Vancouver Neighbourhood Food Networks participated in this year’s Wild Salmon Caravan parade on Saturday, September 22, 2018.
This is an annual event organized by the Working Group for Indigenous Food Sovereignty in partnership with over 100 local organizations from Vancouver through Chase, B.C. It is also the kick off event for Sustenance Festival, a local community-based food, art, and culture festival.
The Wild Salmon Caravan festivities began in downtown Vancouver, or what is known as Xwenelmexw on unceded Coast Salish territories.
The Wild Salmon Caravan Parade
Hundreds of people gathered in the streets to celebrate the beauty and resilience of wild salmon as an Indigenous food source, and a significant cultural and ecological keystone species.
Chants of “Wild Salmon Forever!” were accompanied by colourful costumes, mermaid tails, mythical sea creatures, parade floats, bike floats, banners, and artful decor with an homage to wild salmon.
Led by traditional drummers and elders, and followed by the brass Carnival Band, it was a sight and sound to behold as the parade moved throughout the downtown core — from 700 block of Granville between Georgia and Robson, across Granville street, down Davie street, and concluding at David Lam Park.
Sacred Ceremony at David Lam Park
This year’s parade was followed by a sacred ceremony beside the water at David Lam Park. Following Indigenous protocol, hundreds witnessed the ceremony led by Indigenous elders and matriarchs who welcomed the salmon home.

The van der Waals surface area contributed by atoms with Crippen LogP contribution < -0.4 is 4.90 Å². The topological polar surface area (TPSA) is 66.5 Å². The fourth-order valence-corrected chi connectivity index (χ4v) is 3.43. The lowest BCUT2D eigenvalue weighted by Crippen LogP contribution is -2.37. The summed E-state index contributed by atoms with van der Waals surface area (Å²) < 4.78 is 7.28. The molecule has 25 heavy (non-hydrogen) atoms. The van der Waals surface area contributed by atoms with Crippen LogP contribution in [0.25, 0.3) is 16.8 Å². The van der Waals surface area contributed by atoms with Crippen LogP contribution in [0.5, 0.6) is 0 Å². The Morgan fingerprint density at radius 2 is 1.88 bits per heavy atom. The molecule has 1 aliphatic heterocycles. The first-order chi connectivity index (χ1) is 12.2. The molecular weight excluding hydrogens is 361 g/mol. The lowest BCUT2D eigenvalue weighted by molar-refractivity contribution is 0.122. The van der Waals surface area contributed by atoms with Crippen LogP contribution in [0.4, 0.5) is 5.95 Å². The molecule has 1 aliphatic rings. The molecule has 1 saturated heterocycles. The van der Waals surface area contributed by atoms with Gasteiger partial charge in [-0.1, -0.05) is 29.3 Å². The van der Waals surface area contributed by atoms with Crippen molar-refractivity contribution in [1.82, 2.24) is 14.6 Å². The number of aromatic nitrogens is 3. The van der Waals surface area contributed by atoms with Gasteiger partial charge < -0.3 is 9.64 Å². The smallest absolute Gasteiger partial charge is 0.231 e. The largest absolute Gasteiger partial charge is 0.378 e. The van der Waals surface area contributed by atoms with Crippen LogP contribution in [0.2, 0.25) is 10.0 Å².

Wild Salmon Feast
The celebrations continued at Roundhouse Community Centre with a wild salmon feast and performances nourishing bellies, hearts, spirits, and minds.
The Wild Salmon Caravan journey continues
After this kick off celebration in Vancouver, the Wild Salmon Caravan continued along the Fraser River to follow the migratory route of the wild salmon.
Wild Salmon Caravan made stops along the Fraser River for community celebrations in Chilliwack (Shxwhá:y Village, hosted by Stó:lō community members), Bridge River near Lillooet (Xwísten, hosted by St’at’ic people), Meritt (Nlaka’pamux, hosted by the Lower Nicola Indian Band), Adams Lake (“‘Indian Checkpoint”), and finally, Chase (Secwépemc territory, hosted by Neskonlith).
This is the fourth year of Wild Salmon Caravan and the fourth “dominant” year of the salmon run.
“The four-year life cycle and migration of wild Sockeye Salmon provides a powerful metaphor for social and ecological resiliency in Indigenous fishing communities which have some of the most sustainable strategies anywhere,” says community organizer Dawn Morrison. “Wild salmon need us now more than ever to celebrate and honour their amazing generosity as a keystone species and to show the world how important they are to our Indigenous land and food systems.”
For more information about future Wild Salmon Caravan events and activities, please follow updates on the Wild Salmon Caravan Facebook page.
See more photos from last year’s Wild Salmon Caravan 2017.